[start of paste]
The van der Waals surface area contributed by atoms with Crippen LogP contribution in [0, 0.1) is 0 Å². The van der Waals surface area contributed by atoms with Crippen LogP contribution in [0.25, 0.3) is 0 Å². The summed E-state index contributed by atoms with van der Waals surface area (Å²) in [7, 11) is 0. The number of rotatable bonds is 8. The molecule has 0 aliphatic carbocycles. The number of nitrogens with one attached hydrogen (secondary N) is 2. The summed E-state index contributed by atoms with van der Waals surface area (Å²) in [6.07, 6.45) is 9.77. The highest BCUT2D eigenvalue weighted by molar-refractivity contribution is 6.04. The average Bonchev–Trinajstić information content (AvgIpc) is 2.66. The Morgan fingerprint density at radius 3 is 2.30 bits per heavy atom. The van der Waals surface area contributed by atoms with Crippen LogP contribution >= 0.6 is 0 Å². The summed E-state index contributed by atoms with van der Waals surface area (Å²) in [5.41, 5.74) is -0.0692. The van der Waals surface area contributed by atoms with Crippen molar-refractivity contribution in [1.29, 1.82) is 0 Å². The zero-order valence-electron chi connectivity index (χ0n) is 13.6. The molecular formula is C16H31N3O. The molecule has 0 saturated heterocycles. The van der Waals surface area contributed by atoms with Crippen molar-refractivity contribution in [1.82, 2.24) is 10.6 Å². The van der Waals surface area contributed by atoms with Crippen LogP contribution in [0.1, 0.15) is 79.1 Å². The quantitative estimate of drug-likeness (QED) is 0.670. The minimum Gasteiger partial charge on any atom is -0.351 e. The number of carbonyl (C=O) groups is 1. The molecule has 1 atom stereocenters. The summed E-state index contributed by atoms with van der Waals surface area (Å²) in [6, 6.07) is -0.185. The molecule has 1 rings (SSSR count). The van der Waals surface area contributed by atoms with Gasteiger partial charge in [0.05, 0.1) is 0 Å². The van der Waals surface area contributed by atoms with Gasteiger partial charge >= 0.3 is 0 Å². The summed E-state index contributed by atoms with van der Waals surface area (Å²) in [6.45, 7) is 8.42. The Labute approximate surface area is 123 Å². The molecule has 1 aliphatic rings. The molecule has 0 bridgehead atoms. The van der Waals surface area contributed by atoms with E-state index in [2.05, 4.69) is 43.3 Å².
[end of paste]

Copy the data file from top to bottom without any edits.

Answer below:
The van der Waals surface area contributed by atoms with Crippen LogP contribution in [0, 0.1) is 0 Å². The van der Waals surface area contributed by atoms with Crippen LogP contribution in [0.25, 0.3) is 0 Å². The summed E-state index contributed by atoms with van der Waals surface area (Å²) in [7, 11) is 0. The number of rotatable bonds is 8. The molecule has 0 aliphatic carbocycles. The number of nitrogens with one attached hydrogen (secondary N) is 2. The summed E-state index contributed by atoms with van der Waals surface area (Å²) in [6.07, 6.45) is 9.77. The highest BCUT2D eigenvalue weighted by molar-refractivity contribution is 6.04. The average Bonchev–Trinajstić information content (AvgIpc) is 2.66. The Morgan fingerprint density at radius 3 is 2.30 bits per heavy atom. The van der Waals surface area contributed by atoms with Crippen LogP contribution >= 0.6 is 0 Å². The summed E-state index contributed by atoms with van der Waals surface area (Å²) in [5.41, 5.74) is -0.0692. The van der Waals surface area contributed by atoms with Crippen molar-refractivity contribution in [1.29, 1.82) is 0 Å². The zero-order valence-electron chi connectivity index (χ0n) is 13.6. The molecular formula is C16H31N3O. The molecule has 0 saturated heterocycles. The van der Waals surface area contributed by atoms with Crippen molar-refractivity contribution in [1.82, 2.24) is 10.6 Å². The van der Waals surface area contributed by atoms with Crippen LogP contribution in [0.1, 0.15) is 79.1 Å². The quantitative estimate of drug-likeness (QED) is 0.670. The minimum Gasteiger partial charge on any atom is -0.351 e. The number of carbonyl (C=O) groups is 1. The molecule has 1 atom stereocenters. The summed E-state index contributed by atoms with van der Waals surface area (Å²) in [6, 6.07) is -0.185. The molecule has 1 rings (SSSR count). The van der Waals surface area contributed by atoms with Gasteiger partial charge in [0.05, 0.1) is 0 Å². The van der Waals surface area contributed by atoms with Gasteiger partial charge >= 0.3 is 0 Å². The summed E-state index contributed by atoms with van der Waals surface area (Å²) in [6.45, 7) is 8.42. The Labute approximate surface area is 123 Å². The molecule has 1 aliphatic rings. The molecule has 0 bridgehead atoms. The van der Waals surface area contributed by atoms with E-state index in [2.05, 4.69) is 43.3 Å².